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      Environment not dispersal limitation drives clonal composition of Arctic Daphnia in a recently deglaciated area

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          Abstract

          One of the most prominent manifestations of the ongoing climate warming is the retreat of glaciers and ice sheets around the world. Retreating glaciers result in the formation of new ponds and lakes, which are available for colonization. The gradual appearance of these new habitat patches allows us to determine to what extent the composition of asexual Daphnia (water flea) populations is affected by environmental drivers vs. dispersal limitation. Here, we used a landscape genetics approach to assess the processes structuring the clonal composition of species in the D. pulex species complex that have colonized periglacial habitats created by ice-sheet retreat in western Greenland. We analysed 61 populations from a young (<50 years) and an old cluster (>150 years) of lakes and ponds. We identified 42 asexual clones that varied widely in spatial distribution. Beta-diversity was higher among older than among younger systems. Lineage sorting by the environment explained 14% of the variation in clonal composition whereas the pure effect of geographical distance was very small and statistically insignificant ( R adj 2 = 0.010 , P = 0.085). Dispersal limitation did not seem important, even among young habitat patches. The observation of several tens of clones colonizing the area combined with environmentally driven clonal composition of populations illustrates that population assembly of asexual species in the Arctic is structured by environmental gradients reflecting differences in the ecology of clones.

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          Author and article information

          Journal
          9214478
          2614
          Mol Ecol
          Mol. Ecol.
          Molecular ecology
          0962-1083
          1365-294X
          15 December 2017
          18 November 2016
          December 2016
          20 December 2017
          : 25
          : 23
          : 5830-5842
          Affiliations
          [* ]Laboratory of Aquatic Ecology, Evolution and Conservation, KU Leuven, Ch. Deberiotstraat 32, B-3000, Leuven, Belgium
          []Department of Biology, College of Natural and Computational Sciences (CNCS), Mekelle University, P.O.Box: 231, Mekelle, Ethiopia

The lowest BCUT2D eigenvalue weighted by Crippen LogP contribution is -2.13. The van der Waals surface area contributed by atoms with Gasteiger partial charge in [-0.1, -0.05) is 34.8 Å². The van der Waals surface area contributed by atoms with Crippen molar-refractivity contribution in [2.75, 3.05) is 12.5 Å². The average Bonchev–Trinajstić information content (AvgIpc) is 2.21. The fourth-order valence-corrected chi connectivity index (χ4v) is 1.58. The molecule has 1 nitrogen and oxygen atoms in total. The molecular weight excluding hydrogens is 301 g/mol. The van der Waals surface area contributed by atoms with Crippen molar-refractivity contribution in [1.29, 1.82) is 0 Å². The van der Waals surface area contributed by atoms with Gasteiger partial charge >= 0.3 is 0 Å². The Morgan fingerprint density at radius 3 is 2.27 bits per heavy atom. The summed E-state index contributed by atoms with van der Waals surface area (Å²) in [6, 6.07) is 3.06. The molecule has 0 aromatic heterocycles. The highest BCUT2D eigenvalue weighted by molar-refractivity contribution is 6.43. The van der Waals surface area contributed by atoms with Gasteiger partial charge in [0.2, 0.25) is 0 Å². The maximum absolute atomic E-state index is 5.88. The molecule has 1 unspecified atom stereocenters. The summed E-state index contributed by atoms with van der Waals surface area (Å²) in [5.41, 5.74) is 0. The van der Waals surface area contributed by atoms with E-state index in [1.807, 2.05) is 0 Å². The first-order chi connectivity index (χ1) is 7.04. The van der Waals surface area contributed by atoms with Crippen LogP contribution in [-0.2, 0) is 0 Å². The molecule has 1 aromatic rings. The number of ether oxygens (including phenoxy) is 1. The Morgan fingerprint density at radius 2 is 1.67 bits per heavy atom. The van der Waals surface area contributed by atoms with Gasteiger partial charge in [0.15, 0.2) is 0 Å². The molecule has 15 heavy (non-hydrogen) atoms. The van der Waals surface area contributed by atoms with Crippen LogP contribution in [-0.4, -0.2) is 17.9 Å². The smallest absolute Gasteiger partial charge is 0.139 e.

[]Research Institute for Nature and Forest, Gaverstraat 4, Geraardsbergen 9500, Belgium
          [§ ]Department of Biology, Program in Ecology & Evolutionary Biology, University of Oklahoma, Norman, OK 73071, USA
          []Lake and Glacier Research Group, Institute of Ecology, University of Innsbruck, Technikerstr. 25, Innsbruck, Austria
          [** ]Department of Bioscience, Arctic Research Centre, Aarhus University, Vejlsøvej 25, Silkeborg 8600, Denmark
          [†† ]Department of Ecology and Environmental Management, CURE-Faculty of Sciences, University of the Republic (Uruguay), Maldonado 20000, Uruguay
          [‡‡ ]Cologne Biocenter, Institute for Zoology, General Ecology, University of Cologne, Zülpicher Str. 47b, D-50674, Köln, Germany
          [§§ ]Biological Oceanography Department, Leibniz Institute for Baltic Sea Research, Seestrasse 15, D-18119, Rostock, Germany
          [¶¶ ]Sino-Danish Centre for Education and Research (SDC), University of Chinese Academy of Sciences, 3 Zhongguancun South 1st Alley, Haidian District, 100190, Beijing, China
          Author notes
          Correspondence: Tsegazeabe H. Haileselasie, Fax: +3216324575; hilinatsegazeabe@ 123456yahoo.co.uk
          Article
          PMC5737836 PMC5737836 5737836 ems75356
          10.1111/mec.13843
          5737836
          27662259
          71f75866-6b9e-405d-b851-03f92fd9ea60
          History
          Categories
          Article

          climate change,colonization,founder effect,isolation-by-colonization,isolation-by-dispersal limitation,landscape genetics

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